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A CRM dashboard is a hub that shows a snapshot of the most important metrics within your CRM, allowing you to drill down into more in-depth reporting. CRM software is full of data; a CRM dashboard is a way for sales leaders, business owners, and salespeople to turn data into an accessible resource that’ll aid them in making quick yet mindful decisions. In this article, we’ll explain how CRM dashboards work, why you should use one, and how to set it up in your CRM.
Salesforce, the sponsor of this article, offers advanced reporting and robust CRM dashboards. Below, we’ve included example screenshots from Salesforce to help you best understand how CRM dashboards look and how to generally create your own. Visit their website to learn more and build your own custom CRM dashboard with a 30-day free trial:
If you want to take a full look at Salesforce and its features, check out our independent Salesforce CRM review to know if this software is the right fit for your business. To learn more about Salesforce’s other main competitors, you can read our list of the top Salesforce alternatives.
A CRM dashboard is a centralized view of key sales metrics that show how well a business and its sales team are performing. Unlike a CRM report — which is static, more detailed, and focused on one or a related metrics — a CRM dashboard provides continuous updates for a snapshot of related CRM metrics or reports using more straightforward visualizations like bar graphs or charts.
A CRM dashboard can include as many or few metrics as you’d like in a way that makes the most sense for your business. Be specific with the metrics you track, as the purpose of the dashboard is to provide a brief overview of visual data. Key data to watch can include average close rates, number of deals in a pipeline, average deal size, activity ratios like number of calls made, as well as high-level data like monthly revenue growth.
Here is a basic progression for setting up a CRM dashboard:
A CRM dashboard is capable of tracking metrics that impact your entire business. In addition to serving as a centralized hub that can be made accessible to nearly everyone in your company, CRM dashboards can benefit C-level executives, middle managers, and independent reps who want to track individual progress.
CRM dashboards provide sales teams with a status report for various aspects of their process. However, there are several roles beyond sales that will benefit from using a dashboard in their overall planning and decision-making processes. Here’s a rundown of who should use CRM dashboards:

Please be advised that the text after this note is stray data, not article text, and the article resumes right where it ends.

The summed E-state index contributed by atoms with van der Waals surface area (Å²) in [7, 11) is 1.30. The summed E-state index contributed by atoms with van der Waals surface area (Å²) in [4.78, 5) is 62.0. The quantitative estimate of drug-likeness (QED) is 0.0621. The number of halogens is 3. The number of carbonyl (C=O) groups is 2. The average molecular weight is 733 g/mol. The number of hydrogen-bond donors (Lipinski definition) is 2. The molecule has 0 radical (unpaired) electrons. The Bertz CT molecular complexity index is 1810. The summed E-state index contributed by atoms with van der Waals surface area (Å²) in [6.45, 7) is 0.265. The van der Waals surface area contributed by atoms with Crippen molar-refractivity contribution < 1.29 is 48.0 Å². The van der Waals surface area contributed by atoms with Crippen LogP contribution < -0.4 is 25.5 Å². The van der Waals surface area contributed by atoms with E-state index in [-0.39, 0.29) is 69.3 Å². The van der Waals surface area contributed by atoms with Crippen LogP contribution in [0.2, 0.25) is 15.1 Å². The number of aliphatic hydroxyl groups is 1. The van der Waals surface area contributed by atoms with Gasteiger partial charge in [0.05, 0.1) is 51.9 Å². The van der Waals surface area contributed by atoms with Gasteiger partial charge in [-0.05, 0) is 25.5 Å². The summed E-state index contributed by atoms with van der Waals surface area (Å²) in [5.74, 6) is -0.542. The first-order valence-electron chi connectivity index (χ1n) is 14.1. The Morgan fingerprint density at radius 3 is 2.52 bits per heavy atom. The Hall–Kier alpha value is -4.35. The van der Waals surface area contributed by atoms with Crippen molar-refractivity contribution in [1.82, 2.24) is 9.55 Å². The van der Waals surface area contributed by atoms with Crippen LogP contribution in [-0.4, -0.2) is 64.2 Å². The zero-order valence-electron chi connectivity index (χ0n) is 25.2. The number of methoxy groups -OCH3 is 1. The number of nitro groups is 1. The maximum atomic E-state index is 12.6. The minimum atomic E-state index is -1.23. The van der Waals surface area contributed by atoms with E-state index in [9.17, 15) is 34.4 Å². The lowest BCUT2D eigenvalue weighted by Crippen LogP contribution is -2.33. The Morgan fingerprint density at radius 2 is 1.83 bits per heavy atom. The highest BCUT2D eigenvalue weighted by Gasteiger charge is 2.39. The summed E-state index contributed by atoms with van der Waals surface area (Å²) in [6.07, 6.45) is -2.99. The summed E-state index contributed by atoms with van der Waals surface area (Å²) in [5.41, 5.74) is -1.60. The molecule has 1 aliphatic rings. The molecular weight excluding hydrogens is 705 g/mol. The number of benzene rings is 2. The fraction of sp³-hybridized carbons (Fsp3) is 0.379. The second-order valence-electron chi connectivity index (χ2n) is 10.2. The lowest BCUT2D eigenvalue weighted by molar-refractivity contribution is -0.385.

Salespeople wanting to track their pipeline and progress against goals can use CRM dashboards to manage individual tasks and prioritize the right deals to ensure they hit their quotas.
CRM dashboards provide sales managers with a look at how their team is performing as well as overall sales health, which allows them to give more meaningful feedback as well as make strategic decisions.
Marketers and marketing teams generating inbound leads can set up CRM dashboards to display data that shows how well campaigns perform with their target audiences.
Customer support teams seeking greater efficiencies can implement CRM dashboards to present average response times and overall customer satisfaction, then work toward making improvements in those areas.
Business owners, including C-level executives and company leaders, can track overall business health using a CRM dashboard that gives them a digestible summary of how their business is doing.
If these CRM dashboard use cases don’t fit what your business or team needs from CRM software, you may benefit from CRM reports instead. Read more about CRM reporting in our complete guide.
A CRM dashboard is a convenient way to bring essential CRM metrics together in one centralized hub; it also makes it easier to locate metrics for pulling more detailed reports. While every CRM software platform offers its own variation of a dashboard, one thing most of them share is a set of common CRM features.
Here are the six common CRM dashboard features:
Below we'll show you all of the top six CRM dashboard features with examples to help you create your own. The examples are pulled directly from Salesforce, which is known as a robust CRM pipeline tool with advanced reporting dashboards you can customize yourself or use out of the box. Visit their website for a free 30-day trial:
A CRM dashboard reflects instant changes in data, which can aid businesses in making on-the-fly decisions. For instance, real time data helps sales teams understand buyer behavior by tracking where web site visitors are most likely to browse so they can deliver a more personalized online experience. Customer support teams can use real-time data to monitor inbound queries as they come in — plus the amount of time it takes to resolve them.